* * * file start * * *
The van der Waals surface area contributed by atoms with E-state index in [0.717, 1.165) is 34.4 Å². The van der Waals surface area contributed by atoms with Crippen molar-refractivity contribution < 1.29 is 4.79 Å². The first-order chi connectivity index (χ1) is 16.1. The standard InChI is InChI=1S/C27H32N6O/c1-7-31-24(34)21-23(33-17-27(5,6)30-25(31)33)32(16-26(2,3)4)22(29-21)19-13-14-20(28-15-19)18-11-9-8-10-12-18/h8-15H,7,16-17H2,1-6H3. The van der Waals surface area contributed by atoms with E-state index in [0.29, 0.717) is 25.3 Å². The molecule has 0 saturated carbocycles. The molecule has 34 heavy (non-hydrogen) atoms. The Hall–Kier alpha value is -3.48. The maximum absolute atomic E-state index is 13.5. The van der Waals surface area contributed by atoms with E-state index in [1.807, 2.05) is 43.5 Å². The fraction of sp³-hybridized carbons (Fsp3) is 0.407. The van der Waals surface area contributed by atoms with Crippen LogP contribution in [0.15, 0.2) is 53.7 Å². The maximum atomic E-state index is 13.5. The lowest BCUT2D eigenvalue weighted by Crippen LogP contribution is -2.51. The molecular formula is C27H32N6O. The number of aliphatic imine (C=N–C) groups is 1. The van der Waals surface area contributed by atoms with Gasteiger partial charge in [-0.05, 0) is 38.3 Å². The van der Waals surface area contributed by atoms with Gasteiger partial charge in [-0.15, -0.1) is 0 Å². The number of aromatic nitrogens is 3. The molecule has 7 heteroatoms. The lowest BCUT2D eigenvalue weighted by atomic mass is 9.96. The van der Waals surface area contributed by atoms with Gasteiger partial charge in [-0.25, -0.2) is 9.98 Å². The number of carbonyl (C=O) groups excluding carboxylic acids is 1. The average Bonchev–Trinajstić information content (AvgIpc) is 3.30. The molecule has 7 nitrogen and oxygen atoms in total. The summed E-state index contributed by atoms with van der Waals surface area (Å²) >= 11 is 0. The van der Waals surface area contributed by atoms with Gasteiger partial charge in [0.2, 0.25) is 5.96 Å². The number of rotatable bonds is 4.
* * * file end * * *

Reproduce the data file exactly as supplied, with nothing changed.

The van der Waals surface area contributed by atoms with E-state index in [0.717, 1.165) is 34.4 Å². The van der Waals surface area contributed by atoms with Crippen molar-refractivity contribution < 1.29 is 4.79 Å². The first-order chi connectivity index (χ1) is 16.1. The standard InChI is InChI=1S/C27H32N6O/c1-7-31-24(34)21-23(33-17-27(5,6)30-25(31)33)32(16-26(2,3)4)22(29-21)19-13-14-20(28-15-19)18-11-9-8-10-12-18/h8-15H,7,16-17H2,1-6H3. The van der Waals surface area contributed by atoms with E-state index in [0.29, 0.717) is 25.3 Å². The molecule has 0 saturated carbocycles. The molecule has 34 heavy (non-hydrogen) atoms. The Hall–Kier alpha value is -3.48. The maximum absolute atomic E-state index is 13.5. The van der Waals surface area contributed by atoms with E-state index in [1.807, 2.05) is 43.5 Å². The fraction of sp³-hybridized carbons (Fsp3) is 0.407. The van der Waals surface area contributed by atoms with Crippen LogP contribution in [0.15, 0.2) is 53.7 Å². The maximum atomic E-state index is 13.5. The lowest BCUT2D eigenvalue weighted by Crippen LogP contribution is -2.51. The molecular formula is C27H32N6O. The number of aliphatic imine (C=N–C) groups is 1. The van der Waals surface area contributed by atoms with Gasteiger partial charge in [-0.05, 0) is 38.3 Å². The van der Waals surface area contributed by atoms with Gasteiger partial charge in [-0.15, -0.1) is 0 Å². The number of aromatic nitrogens is 3. The molecule has 7 heteroatoms. The lowest BCUT2D eigenvalue weighted by atomic mass is 9.96. The van der Waals surface area contributed by atoms with Gasteiger partial charge in [-0.25, -0.2) is 9.98 Å². The number of carbonyl (C=O) groups excluding carboxylic acids is 1. The average Bonchev–Trinajstić information content (AvgIpc) is 3.30. The molecule has 7 nitrogen and oxygen atoms in total. The summed E-state index contributed by atoms with van der Waals surface area (Å²) >= 11 is 0. The van der Waals surface area contributed by atoms with Gasteiger partial charge in [0.2, 0.25) is 5.96 Å². The number of rotatable bonds is 4.